WASHINGTON -- A white paper from the Urban Institute predicts defined contribution plans eventually will be a collection of individual retirement accounts.
The Urban Institute's paper -- written by Pamela Perun, consultant to the retirement project at the Urban Institute, and C. Eugene Steuerle, a senior fellow with the Urban Institute -- predicts 401(k) plans will wither away.
In about 35 years, defined contribution plans could become "obsolete," the paper said.
"(T)he financial services industry provides almost all the services required by most employer-based defined contribution plans: off-the-shelf prototype plans; custodial services; investment options; employee communication; distribution functions; accounting; and tax reporting," the paper said. "Practically speaking, the employer is often just the conduit of contributions to the individual accounts held in the plan."
But not everyone in the defined contribution world agrees.
"Clearly, 401(k)s will be evolving, but will we be replacing the current system with a retail system? I doubt it," said David Wray, president of the Profit Sharing/401(k) Council of America, Chicago. "I think there will be retail-like features but probably the current overall structure will remain the same."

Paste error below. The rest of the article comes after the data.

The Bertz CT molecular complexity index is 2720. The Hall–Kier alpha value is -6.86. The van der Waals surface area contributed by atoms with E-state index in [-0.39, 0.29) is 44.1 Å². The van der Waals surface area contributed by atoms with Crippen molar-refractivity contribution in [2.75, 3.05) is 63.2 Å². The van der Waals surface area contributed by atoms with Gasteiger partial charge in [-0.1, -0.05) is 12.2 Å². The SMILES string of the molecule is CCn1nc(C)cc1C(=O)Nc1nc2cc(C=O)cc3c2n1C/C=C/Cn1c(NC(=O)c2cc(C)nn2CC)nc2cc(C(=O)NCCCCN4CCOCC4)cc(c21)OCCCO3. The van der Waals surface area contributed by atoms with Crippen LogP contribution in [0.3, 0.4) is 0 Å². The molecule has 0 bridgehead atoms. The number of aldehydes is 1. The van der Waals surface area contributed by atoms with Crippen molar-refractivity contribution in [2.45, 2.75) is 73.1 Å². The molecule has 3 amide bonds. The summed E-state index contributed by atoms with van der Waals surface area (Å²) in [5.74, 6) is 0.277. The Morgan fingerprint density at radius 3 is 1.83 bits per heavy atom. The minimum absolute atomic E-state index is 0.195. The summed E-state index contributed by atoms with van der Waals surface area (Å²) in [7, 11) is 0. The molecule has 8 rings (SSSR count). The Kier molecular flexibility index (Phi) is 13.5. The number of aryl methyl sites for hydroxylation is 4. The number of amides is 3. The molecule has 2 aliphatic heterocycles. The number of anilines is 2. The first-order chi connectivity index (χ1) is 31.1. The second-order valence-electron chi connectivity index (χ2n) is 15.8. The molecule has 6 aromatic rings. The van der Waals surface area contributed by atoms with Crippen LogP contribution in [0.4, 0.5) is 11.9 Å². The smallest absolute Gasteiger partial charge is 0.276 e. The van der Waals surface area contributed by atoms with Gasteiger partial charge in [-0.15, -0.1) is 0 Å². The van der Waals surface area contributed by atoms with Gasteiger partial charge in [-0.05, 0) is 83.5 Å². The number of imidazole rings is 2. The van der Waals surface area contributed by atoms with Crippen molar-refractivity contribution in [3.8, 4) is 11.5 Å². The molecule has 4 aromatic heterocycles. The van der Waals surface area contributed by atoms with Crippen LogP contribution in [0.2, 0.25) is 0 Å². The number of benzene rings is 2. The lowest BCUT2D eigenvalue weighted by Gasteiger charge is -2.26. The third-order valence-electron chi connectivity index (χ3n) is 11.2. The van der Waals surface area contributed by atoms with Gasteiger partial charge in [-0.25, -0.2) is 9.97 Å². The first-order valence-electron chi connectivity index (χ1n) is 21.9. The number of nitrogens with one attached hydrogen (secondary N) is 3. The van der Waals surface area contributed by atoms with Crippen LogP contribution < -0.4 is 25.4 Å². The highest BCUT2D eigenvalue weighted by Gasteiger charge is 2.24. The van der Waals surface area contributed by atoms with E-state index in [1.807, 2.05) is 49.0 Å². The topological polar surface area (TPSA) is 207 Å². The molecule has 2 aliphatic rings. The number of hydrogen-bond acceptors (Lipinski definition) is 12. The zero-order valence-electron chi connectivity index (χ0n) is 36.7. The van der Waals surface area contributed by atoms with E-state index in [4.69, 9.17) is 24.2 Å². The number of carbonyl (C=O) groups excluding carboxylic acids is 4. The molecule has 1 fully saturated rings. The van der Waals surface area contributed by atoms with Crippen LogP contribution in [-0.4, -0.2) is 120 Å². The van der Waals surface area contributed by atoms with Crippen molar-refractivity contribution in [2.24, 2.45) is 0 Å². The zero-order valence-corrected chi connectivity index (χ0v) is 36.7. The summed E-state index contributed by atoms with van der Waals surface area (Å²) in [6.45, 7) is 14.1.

The federal government would want to retain the current system because employer-sponsored plans contain more benefits for lower-paid workers than a retail-type arrangement would, Mr. Wray said. Moreover, few lower-paid workers would save for retirement without an employer-sponsored plan in place, he said.
Higher-paid workers would be more likely to use a retail-like defined contribution plan, Mr. Wray said. They have the benefits of outside advisers and under the current system would be more likely to gravitate to features like self-directed brokerage windows, which are retail in nature, he said.
But in order for the defined contribution system to go more retail, several legislative changes would have to be made, Mr. Wray said. They include: changing the fiduciary structure for defined contribution plans; raising the contribution limits for 401(k) plans; and narrowing the gap between how much a person can save in IRAs and 401(k) plans.
"Right now the benefits are loaded to encourage people to save in a 401(k) plan instead of an individual arrangement," Mr. Wray said.
The limits would have to be at least equalized before there could be retail defined contribution arrangements, he added.